As such, whenever I seek to find out the truth about something, I always look for someone who is strongly biased in favor of it. If I were seeking to find a religion that is practical and matches reality, I wouldn’t ask a Muslim what he thought about Buddhism, since he clearly remains unconvinced of the Buddhist worldview and therefore probably won’t offer good reasons for why I should accept Buddhism. But, a dedicated Buddhist monk, the most biased person possible, would be able to best present a sound argument for why I should accept his way of seeing things, since he truly believes that Buddhism is the most truthful and meaningful religion. Likewise, if I am looking to a buy a CD by an artist I haven’t listened to before, I would go to a dedicated fan of the band and ask his opinion about which album is best, and why. He will happily explain the many merits of his favorite album, and I will be able to judge whether I would enjoy it for similar reasons or whether he likes certain aspects of the music that I don’t enjoy as much. The critic, having disliked the album after listening to it only once, simply won’t be as familiar with the material and won’t be able to offer equally well-constructed reasons, either favorable or unfavorable, for why I should or shouldn’t buy a certain album.

Similarly, it is easiest for a salesman to sell a product that truly is of superior quality. While it certainly isn’t impossible to sell a product by lying to a customer and convincing them that a product is better than it is, it is far easier to sell a product by telling the truth about it, so long as the product itself possesses sufficient merit. The second way also never results in disillusionment, product returns or angry customers, whereas utilizing deception is a sure way to harm one’s business in the long run.

Or, in another example, there are many skeptics who doubt the authenticity of the Gospels because all of the authors of the Gospels are, quite clearly, strongly biased in favor of Jesus. These people seem to think that this bias would lead the apostles to construct clever falsehoods and embellish the truth in order to convince people of Jesus’ divinity. However, it would seem to a more reasonable assumption that because the apostles were so strongly convinced of what they had seen and heard, that they would accurately report the facts, knowing that the facts alone are compelling enough to convince a person that Jesus is divine. Their willingness to die rather than recant their faith in Jesus would further support such a hypothesis. Why would a person willingly die for a lie?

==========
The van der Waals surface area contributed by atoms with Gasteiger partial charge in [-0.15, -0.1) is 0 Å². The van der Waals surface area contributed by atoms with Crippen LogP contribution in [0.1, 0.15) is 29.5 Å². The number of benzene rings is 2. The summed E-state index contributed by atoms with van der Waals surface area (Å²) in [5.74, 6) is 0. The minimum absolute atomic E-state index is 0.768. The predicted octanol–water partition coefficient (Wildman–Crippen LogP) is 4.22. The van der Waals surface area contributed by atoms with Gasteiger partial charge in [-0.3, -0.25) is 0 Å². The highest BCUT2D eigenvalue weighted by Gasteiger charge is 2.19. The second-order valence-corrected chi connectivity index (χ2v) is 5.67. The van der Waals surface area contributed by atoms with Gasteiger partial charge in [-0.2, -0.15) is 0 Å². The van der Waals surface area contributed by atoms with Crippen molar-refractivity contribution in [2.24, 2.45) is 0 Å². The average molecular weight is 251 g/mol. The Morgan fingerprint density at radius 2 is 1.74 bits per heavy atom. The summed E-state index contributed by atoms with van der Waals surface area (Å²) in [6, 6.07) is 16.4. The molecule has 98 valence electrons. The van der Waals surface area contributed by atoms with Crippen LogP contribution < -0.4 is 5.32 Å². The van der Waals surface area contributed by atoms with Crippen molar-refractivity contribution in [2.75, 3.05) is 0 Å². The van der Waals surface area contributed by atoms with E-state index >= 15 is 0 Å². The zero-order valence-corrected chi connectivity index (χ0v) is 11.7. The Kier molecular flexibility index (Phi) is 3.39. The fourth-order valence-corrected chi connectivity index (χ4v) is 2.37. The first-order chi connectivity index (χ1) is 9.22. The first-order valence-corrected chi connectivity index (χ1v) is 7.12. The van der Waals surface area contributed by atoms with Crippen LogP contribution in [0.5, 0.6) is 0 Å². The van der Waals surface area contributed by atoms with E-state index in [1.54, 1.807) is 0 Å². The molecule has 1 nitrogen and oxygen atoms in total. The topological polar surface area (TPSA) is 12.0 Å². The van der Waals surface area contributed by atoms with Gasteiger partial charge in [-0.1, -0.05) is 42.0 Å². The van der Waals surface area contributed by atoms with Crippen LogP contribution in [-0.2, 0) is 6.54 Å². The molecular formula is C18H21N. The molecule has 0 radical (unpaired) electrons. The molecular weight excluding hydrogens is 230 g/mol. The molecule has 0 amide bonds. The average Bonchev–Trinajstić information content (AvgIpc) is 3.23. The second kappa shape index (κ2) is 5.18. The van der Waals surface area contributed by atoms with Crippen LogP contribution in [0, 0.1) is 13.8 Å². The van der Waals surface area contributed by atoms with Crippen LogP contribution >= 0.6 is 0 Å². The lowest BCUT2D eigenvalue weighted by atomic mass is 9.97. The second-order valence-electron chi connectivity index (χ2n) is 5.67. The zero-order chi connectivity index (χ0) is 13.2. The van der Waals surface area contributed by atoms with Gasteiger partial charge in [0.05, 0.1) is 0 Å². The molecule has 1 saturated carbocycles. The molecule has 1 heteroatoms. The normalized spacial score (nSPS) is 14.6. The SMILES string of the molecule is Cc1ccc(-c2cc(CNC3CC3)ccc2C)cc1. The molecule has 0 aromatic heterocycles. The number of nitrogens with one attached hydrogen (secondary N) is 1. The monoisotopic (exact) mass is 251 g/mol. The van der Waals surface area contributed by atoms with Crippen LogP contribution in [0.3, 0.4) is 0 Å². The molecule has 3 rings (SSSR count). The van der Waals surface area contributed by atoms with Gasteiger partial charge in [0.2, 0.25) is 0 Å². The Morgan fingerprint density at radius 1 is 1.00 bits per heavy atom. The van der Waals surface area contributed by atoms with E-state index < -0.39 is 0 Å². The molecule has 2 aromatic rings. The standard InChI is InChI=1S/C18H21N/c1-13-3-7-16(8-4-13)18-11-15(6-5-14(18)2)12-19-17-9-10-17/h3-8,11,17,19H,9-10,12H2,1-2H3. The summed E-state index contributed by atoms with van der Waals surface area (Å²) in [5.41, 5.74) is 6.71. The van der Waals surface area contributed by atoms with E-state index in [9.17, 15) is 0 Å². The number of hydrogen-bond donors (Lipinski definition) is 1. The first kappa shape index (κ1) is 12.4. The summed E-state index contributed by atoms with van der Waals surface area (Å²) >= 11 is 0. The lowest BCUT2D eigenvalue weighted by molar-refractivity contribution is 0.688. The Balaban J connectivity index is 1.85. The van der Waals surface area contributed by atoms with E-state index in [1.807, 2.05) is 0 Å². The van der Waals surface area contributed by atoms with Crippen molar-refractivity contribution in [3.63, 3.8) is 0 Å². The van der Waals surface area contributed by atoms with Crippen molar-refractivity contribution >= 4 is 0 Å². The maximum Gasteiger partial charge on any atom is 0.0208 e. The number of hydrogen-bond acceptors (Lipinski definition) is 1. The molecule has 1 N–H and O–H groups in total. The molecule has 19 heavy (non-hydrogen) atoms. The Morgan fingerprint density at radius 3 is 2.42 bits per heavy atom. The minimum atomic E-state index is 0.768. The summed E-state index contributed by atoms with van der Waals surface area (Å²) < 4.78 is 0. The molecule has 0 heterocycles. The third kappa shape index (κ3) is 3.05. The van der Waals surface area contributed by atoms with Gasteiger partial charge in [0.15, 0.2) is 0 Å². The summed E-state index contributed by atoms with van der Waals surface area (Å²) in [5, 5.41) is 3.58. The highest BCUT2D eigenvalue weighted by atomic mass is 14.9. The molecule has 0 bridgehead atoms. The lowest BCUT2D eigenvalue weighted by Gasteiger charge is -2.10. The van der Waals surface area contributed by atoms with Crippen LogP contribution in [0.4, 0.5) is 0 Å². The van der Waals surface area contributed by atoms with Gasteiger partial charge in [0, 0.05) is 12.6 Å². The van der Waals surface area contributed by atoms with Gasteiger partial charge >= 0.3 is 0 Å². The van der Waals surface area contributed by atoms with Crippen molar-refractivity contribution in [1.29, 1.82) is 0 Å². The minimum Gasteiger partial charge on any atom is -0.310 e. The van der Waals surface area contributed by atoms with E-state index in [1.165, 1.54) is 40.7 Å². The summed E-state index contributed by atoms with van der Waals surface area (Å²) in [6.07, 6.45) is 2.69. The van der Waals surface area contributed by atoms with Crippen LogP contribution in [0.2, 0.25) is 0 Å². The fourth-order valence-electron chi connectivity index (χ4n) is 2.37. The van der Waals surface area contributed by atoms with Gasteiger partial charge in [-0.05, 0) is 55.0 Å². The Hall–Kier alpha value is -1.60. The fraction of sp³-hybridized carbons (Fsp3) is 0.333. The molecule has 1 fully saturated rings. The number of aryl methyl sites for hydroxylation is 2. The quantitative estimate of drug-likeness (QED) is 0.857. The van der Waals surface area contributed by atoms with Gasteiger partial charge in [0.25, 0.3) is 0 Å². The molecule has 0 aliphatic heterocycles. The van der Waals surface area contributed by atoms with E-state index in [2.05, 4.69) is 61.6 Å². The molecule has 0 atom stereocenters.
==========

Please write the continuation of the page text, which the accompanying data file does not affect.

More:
In any case, regardless of whether a strongly biased person is more likely to be honest and accurate or not, it still remains quite clear that to claim that "Arguments from Bias" are intrinsically fallacious is a logical error of its own. Neither the opinion of a single person nor of a collection of people has any bearing on the truth of their claims. A prima facie rejection of an argument or claim simply because of its author’s bias is a violation of the rules of logic and a perfect example of committing the genetic fallacy. The odd idea that bias leads to untruthfulness is neither a logical nor a rational hypothesis.


  1. This is a very solid argument. I'm going to be sharing it with friends.

  2. Yeah, very good post, Silas.

    it would seem that a strong bias is more likely to result in more credible and meaningful arguments in support of a given thing.

    I would add the corresponding argument that "bias" may often arise after a decent evaluation of evidence, not before, as many critics protest. If I believe a certain position to be correct, well, of course I'm going to be "biased" towards that position!

    "I only seem 'biased' towards this position because the evidence has convinced me that this is the right position," is a perfectly reasonable response to the "bias" card.